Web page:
Quill Cryptantha Plant Information
Quill Cryptantha grows in the following 9 states:Idaho, Montana, South Dakota, Utah, Wyoming, Oregon, California, Nevada, Washington
Cryptantha affinis is a flowering annual plant occurring in open areas of the coniferous forest. It is a member of the Boraginaceae family. It occurs at elevation ranges between 700 - 2900 m. Cryptantha species occur with other genera such as Clarkia, Hesperolinon, Lasthenia, Lupinus, Mimulus and Phacelia .
Cryptantha affinis is native to California. Its distribution is from the Klamath, North coast, and Cascade Mountain Ranges. It also occurs in the Sierra Nevada, San Bernardino, and Warner Mountains and as far as Washington to Wyoming .
C. affinis is an annual ranging from 5-40cm in height. Stems are simple with little or no branching. Stems have stiff hairs lying parallel to the stem surface. Hairs also may curve upward slightly .
Leaves are short and oblanceolate to oblong. Leaf size ranges from 1-4cm. Leaf arrangement is opposite below and alternate above. Upper leave appear more oblong to lanceolate.
Flowers are terminal and elongated when in fruit. Flowers are radial and can be open or dense in contact from side to side. Sepals are free. Flower color is generally white. Flowers are fused and lobed at the tip of the tube.
Fruits are smooth ovate nutlets. Nutlets are in a group of four about 2mm. Fruit shape is ovate. Fruits are smooth and shiny and black in color. Fruits are grooved and sometimes forked at the basal region.
Most plants appear to be toxic due to their high levels of alkaloids and nitrates.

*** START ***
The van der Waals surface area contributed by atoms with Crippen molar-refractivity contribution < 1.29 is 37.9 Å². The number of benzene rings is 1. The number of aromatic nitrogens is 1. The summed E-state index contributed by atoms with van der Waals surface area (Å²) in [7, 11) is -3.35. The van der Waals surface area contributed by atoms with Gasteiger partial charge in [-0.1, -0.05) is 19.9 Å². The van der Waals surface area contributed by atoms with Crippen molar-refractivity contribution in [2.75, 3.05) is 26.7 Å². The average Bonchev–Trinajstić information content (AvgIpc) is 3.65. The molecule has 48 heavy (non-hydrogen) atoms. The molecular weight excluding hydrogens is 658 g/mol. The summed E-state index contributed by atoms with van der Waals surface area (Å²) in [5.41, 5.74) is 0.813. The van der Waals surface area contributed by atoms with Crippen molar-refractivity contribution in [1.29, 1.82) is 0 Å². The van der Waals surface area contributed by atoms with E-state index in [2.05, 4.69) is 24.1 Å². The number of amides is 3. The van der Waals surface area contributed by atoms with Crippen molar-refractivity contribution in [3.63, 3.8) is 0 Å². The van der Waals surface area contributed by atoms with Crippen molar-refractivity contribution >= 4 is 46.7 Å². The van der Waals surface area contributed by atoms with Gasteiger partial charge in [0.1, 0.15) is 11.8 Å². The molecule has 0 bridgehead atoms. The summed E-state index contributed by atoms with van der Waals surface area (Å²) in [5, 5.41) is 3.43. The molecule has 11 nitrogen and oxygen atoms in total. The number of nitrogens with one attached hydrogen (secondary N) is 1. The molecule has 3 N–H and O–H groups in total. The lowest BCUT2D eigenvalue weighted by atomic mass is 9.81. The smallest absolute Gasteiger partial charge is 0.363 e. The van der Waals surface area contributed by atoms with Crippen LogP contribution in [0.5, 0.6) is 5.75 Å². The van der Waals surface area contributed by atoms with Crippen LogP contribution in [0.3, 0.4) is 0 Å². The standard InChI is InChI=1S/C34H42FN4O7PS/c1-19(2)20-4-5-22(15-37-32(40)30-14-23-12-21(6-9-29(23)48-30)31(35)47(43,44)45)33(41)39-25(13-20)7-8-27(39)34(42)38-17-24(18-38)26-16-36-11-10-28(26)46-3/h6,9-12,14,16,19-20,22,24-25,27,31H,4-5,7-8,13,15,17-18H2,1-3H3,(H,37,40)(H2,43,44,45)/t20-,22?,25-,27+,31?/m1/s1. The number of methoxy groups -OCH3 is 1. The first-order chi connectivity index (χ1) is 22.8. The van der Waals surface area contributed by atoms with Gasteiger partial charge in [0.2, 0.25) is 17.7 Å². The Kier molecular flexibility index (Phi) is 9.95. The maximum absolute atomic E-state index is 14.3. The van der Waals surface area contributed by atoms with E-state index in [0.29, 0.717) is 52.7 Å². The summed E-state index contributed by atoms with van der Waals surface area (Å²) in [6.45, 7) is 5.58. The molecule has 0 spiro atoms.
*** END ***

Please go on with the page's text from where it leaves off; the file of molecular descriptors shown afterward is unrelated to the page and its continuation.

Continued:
C. affinis physiology appears to be influenced by nutrients of Deer excretions. Increased photosynthesis and higher plant nitrogen levels have been observed in habitats frequented by Mule Deer, Antelope, and Elk. Higher nutrients appear to increase growth and reproduction in wet years. In dry years survival is increased by the shading of Cryptantha by the presence of large shrubs. Although shading increases survival in dry years, in wet years growth and reproduction seem to be reduced even when nutrient levels in the soil are high .
Cryptantha species are dominant annuals in a wide range of habitats . In habitats where Cryptantha is a dominant species, fire intensity reduces its density .
1. Gebauer, L.E. Renate; James R. Ehleringer, 2000. Water and nitrogen uptake patterns following moisture pulses in a cold desert community. Ecology, 81: 5, pp.1415-1424.
2. Green, A.; Greene. Jepson Manual treatment for Cryptantha affiinis. Jepson Flora Project Interchange, Regents of the University of California. [Online], http://ucjeps.berkeley.edu/cgi-bin/get_JM_treatment.p2030,2057,2058
3. Moreno, M. Jose; Walter C. Oechel, 1991. Fire intensity effects on germination of shrubs and herbs in Southern California chaparral. Ecology, 72:6, pp.1993-2004.
4. Peek, S. Michael; Irwin N. Forseth, 2003. Microhabitat dependent responses to resource pulses in the arid land perennial, Cryptantha flava. Journal of Ecology, 91: 457-456.
5. Raven, H. Peter; Daniel I. Axelrod. Origin and relationships of the California Flora. University of California Publications in Botany 72. Sacramento CA: University of California Press: 1977, p.27.
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